The History Of White Celebrities Using The "N" Word

Quentin Tarantino

Date: December 1997

Technically, acclaimed filmmaker Quentin Tarantino didn’t voice the “N” word out of his own mouth; rather, he wrote it several times into his screenplay for his Jackie Brown, his 1997 throwback to ’70s Blaxploitation cinema. Mostly spoken by Samuel L. Jackson’s character, flashy criminal Ordell Robbie, the numerous N-bombs heard in the critically praised flick didn’t seem to bother many folks; that is, until Spike Lee heard them for himself.

As the story goes, Lee went off on Tarantino in an interview, saying, “I have a definite problem with Quentin Tarantino’s excessive use of the n-word. And let the record show that I never said that he can not use that word-I’ve used that word in many of my films-but I think something is wrong with him.”

Lee continued, “You look at Pulp Fiction,, Reservoir Dogs and even that thing with Christian Slater, True Romance. It’s just the n-word, the n-word, the n-word. He says he grew up on Blaxploitation films and that they were his favorite films but he has to realize that those films do not speak to the breadth of the entire African-American experience.” He also added that just because Samuel L. Jackson is Tarantino’s friend, that doesn’t mean that “black people love him.”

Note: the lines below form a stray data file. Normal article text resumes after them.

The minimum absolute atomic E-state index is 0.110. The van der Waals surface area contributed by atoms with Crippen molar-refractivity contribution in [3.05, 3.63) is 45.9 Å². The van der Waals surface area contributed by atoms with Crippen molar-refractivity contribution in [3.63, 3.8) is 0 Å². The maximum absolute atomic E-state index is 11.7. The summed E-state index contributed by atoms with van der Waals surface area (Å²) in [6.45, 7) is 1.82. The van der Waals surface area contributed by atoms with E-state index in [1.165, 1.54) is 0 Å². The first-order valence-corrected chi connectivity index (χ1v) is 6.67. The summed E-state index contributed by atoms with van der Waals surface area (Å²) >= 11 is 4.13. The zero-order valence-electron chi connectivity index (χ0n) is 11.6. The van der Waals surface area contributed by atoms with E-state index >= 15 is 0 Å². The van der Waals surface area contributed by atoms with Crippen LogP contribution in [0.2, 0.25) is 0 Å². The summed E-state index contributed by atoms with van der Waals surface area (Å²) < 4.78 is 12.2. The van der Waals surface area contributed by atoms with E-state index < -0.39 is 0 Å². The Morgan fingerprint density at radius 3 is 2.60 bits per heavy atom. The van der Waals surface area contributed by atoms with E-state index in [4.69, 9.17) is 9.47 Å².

In his own defense, Tarantino later told Playboy, in a 2003 discussion, “I am working with The English language. I am not just a film director who shoots movies. I’m an artist, and good, bad, or indifferent, I’m coming from that place. All my choices, the way I live my life, are about that.”

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